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Past Through Tomorrow by Robert A. Heinlein
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2,256174,362 (4.03)25
Possible future worlds are explored in this collection of short pieces.
Recently added bydrjmallen, kschweiss, UncleSamZ, private library, scottshjefte1, alaman13, Alexander_Holik



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(Original Review, 1980-10-13)

People have complained about roads as conveyor belts as represented in Heinlein's THE ROADS MUST ROLL as being an inefficient means of transportation because of a number of reasons, some of those being energy efficiency and the problems of handicapped people using them. Instead of building them as a single conveyor belt, how about building them as a variable speed conveyor belt (by this I mean a conveyor belt that at different locations on it can have different speeds). This can be done by building them as a number of small conveyor belts, each of them having its own speed and controls. This immediately eliminates the problem of expending lots of energy dragging the whole road behind you. I don't know if the energy needed to drag lots of little roads is less than that of dragging one big road. Anyone with more knowledge care to speculate? These smaller belts could be sensor controlled, operating only when there is a chance that someone is close enough to use them. This could be done by stopping any belts with people too far away to use them, and when people get somewhat close start speeding the belts up to a waiting speed, and if people are very close speed the belt up to its normal running speed. This should save a lot of energy at nighttime or for places such as the middle of Kansas with very small people to area ratios.

An analogous construct to on-ramps on freeways could be developed by creating on-belts which would gradually speed the rider up to the speed of the lane that he was entering. If this was done gradually enough, the rider should not even notice it and handicapped people in wheelchairs should have no problems using it. This would preclude needing the agility to ride the walkways that was demonstrated in Asimov's THE CAVES OF STEEL. Off-ramps could be done the same way but on- and off-ramps could only be unidirectional (come to think of it, they already are on freeways.) This setup of multiple belts might preclude on-line steakhouses. Seats could be done as portable affairs, picked up upon entrance to the roadway and dropped off on leaving it. Balance however might be a problem with non-fixed chairs. An interesting thought just occurred to me. What if you rode a bicycle on one of these roads? Think of the speed-up that would give you.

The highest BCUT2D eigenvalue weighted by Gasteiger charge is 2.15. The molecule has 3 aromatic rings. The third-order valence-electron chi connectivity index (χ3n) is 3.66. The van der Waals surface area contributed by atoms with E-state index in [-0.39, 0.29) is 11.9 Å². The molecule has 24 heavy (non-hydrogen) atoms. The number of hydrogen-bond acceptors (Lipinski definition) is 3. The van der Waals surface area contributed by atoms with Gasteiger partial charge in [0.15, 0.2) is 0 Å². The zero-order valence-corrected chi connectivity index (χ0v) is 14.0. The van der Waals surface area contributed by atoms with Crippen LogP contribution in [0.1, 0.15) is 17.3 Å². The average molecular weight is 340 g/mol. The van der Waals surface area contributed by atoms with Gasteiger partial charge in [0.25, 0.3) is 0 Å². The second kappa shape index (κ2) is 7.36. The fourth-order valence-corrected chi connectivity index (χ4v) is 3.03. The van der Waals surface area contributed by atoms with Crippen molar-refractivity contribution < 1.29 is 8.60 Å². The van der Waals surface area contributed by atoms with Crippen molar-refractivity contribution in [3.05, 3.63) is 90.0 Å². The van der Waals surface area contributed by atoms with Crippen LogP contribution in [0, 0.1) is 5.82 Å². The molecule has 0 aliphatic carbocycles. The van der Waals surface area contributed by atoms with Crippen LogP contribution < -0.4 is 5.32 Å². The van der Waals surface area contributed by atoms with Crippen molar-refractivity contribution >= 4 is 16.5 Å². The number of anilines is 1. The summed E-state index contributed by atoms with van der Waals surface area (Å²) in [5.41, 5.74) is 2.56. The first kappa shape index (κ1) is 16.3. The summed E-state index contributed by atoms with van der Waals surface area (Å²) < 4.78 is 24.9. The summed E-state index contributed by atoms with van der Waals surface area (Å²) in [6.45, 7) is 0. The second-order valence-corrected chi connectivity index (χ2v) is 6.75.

Another advantage of a multiple belt roadway is that it is a simple matter to curve the path of belts to get a curved road without needing a special material. One safeguard necessary for one of these roads is for the situation (a la tRMR) of one belt somewhere in the middle stopping. Belts leading to that belt should have a gradual slowdown so that passengers don't go flying because of accumulated momentum. Belts leading away from that belt should gradually speed up so that the passengers are brought back up to standard cruising speed. This feature would also have the effect of stopping any problems such as those that arose in tRMR.

The question then becomes "HOW MUCH energy is lost to friction, compared to the energy costs of acceleration?" (I have heard that fairly effective regenerative braking systems (i.e., brakes which slow the vehicle by acting as generators, converting kinetic energy into electromotive energy) are available, but I have no figures for their net efficiency.)

With regard to wheelchairs, it seems to me that motorized models can already go fast enough to make a smooth transition --- and un-motorized ones (admittedly rolled by people in good condition) have in the past few years been beating the best times on foot for the Boston Marathon. A bigger problem would be people on crutches (my guess is that a large fraction of these are temporary rather than permanent, but that would mostly affect the social (as opposed to technical) factors of the problem); a short, parallel, accelerating belt would help these onto the slowest conveyor but after that there'd be problems.